It is no longer news that Nigeria’s future lies in building a productive economic base in agriculture. At every forum, both experts and non-experts, echo it that to wriggle out of the dangers of our mono-product economy or the current recession, we should look at the direction of agriculture to create jobs and reduce the high unemployment rate in the country, guarantee food security for over 170 million people of this nation and earn the often-scarce foreign exchange. The onerous task of doing this rests on smallholder farmers who operate on subsistence level in rural areas characterised by lack of basic infrastructure such as good roads, electricity, potable water, hospitals, you name it.
The smallholder farmers still rely heavily on crude implements such as hoes and cutlasses. The result is that agriculture cannot keep pace with Nigeria’s rapid population growth, and that is why our country, which once exported food, now relies on imports to survive. With poor funding still an issue, farming remains at the subsistence level and so cannot attract youths or investors. Government should change the poor state of affairs and encourage farmers to move from being primary producers to agro-processors by investing heavily in procurement of agro-machinery, equipment and inputs.
There is no way we can diversify the economy with obsolete farm tools and equipment. Again, there is no way the smallholder farmers can afford the needed funds to purchase machinery to go into commercial agriculture. The Federal Government should leave rhetoric and embark on massive investment in agricultural technology and other incentives such as access to needed funds to drive increased food production and make it attractive to the youths and graduates. For instance, governments should procure such expensive machinery and equipment such as tractors, harvesters, and hire them out to real farmers, not politicians, at a highly subsidised rate.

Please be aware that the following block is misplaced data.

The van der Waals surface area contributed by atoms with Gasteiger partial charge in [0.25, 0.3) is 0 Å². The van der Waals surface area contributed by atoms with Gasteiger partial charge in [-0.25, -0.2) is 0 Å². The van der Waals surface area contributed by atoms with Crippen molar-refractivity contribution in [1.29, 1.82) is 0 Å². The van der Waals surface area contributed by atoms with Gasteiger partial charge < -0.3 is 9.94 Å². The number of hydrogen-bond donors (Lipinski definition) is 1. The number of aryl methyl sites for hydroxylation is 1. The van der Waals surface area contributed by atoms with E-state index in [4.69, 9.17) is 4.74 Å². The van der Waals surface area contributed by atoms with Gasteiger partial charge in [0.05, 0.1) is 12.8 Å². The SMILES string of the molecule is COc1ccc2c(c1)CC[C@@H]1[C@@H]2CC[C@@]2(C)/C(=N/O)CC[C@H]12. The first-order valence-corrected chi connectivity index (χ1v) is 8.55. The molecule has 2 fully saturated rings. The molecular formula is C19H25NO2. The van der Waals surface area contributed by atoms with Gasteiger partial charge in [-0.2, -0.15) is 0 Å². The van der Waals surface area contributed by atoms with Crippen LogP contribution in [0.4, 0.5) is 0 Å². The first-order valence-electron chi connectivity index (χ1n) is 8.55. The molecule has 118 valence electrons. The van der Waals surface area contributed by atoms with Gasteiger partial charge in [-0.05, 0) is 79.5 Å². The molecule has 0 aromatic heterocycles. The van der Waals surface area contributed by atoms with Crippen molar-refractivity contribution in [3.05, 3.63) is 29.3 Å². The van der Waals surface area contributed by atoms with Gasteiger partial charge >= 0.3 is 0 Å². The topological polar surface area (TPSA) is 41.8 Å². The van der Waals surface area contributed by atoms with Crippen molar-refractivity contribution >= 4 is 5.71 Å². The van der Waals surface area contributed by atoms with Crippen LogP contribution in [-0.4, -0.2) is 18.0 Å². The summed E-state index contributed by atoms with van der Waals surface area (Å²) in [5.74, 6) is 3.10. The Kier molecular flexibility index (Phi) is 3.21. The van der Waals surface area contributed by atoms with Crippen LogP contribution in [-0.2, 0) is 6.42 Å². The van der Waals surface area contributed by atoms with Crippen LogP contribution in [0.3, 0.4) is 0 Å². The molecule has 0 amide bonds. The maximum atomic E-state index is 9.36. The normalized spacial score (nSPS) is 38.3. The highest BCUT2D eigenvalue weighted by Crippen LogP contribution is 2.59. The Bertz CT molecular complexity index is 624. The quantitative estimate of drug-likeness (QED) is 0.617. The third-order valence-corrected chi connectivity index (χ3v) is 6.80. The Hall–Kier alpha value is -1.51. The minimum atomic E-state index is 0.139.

Since the land tenure system in many states does not encourage long-term investment in technology or modern production methods state governments should consider acquiring land for crop farmers to enable them embark on large-scale commercial farming where tractors and other heavy equipment can be deployed for massive food production.
Some state governments are doing a lot in this regard but more should cue into it especially now that we are approaching a new planting season. Only recently, the Kebbi State government announced the procurement of 100 tractors, bought 1,000 ox-drawn ploughs for farmers in the state.
Alhaji Muhammad Garba Dandiga, the state Commissioner for Agriculture, also told newsmen that the state has sponsored 20, 000 farmers to produce soya beans across the state in addition to investing into other crops that the state have comparative advantage such as wheat and vegetables.
According to him, the state also purchased 100 motorcycles for extension workers in the state which he said has resulted in increased yield per hectare and recorded from 2.5 tons per hectare to minimum of 5 tons per hectare. This is highly commendable. More states should invest in those technologies and other inputs which poor farmers cannot afford and rent them out to farmers at an affordable rate.
The state governments and private investors should step up the intervention by investing in mass production of agro-processing equipment so that processors would take advantage of the resultant surplus that would have spoilt to add value to them and make money. We need low cost palm oil refinery, palm kernel shellers, melon shellers, garri, yam processing equipment, cassava chips machines, dryers, mango, orange, cashew juice processing equipment and many more. In this way, the economy would become vibrant again while the youths and graduates would create jobs for themselves and others.
This is predicated on the hope that government would find solution to the perennial electricity logjam. When this is done, governments can then go ahead to create agro-processing zones where agripreneurs would converge and take advantage of localisation of mini-industries.
Governments should then begin campaign for our youths and graduates of higher institutions to embrace entrepreneurship in agriculture to take advantage of our natural endowments such as large uncultivated arable land, good weather, good rainfall and soil fertility.
To unlock the full potentials of agriculture to diversify the economy, government should create the enabling environment, enact relevant policies, laws and give incentives to farmers. And through entrepreneurship training, develop and transform agriculture value chains to provide new income opportunities and add value to all commodities through agro-processing. That is the way to go.
Source: Independent Newspaper
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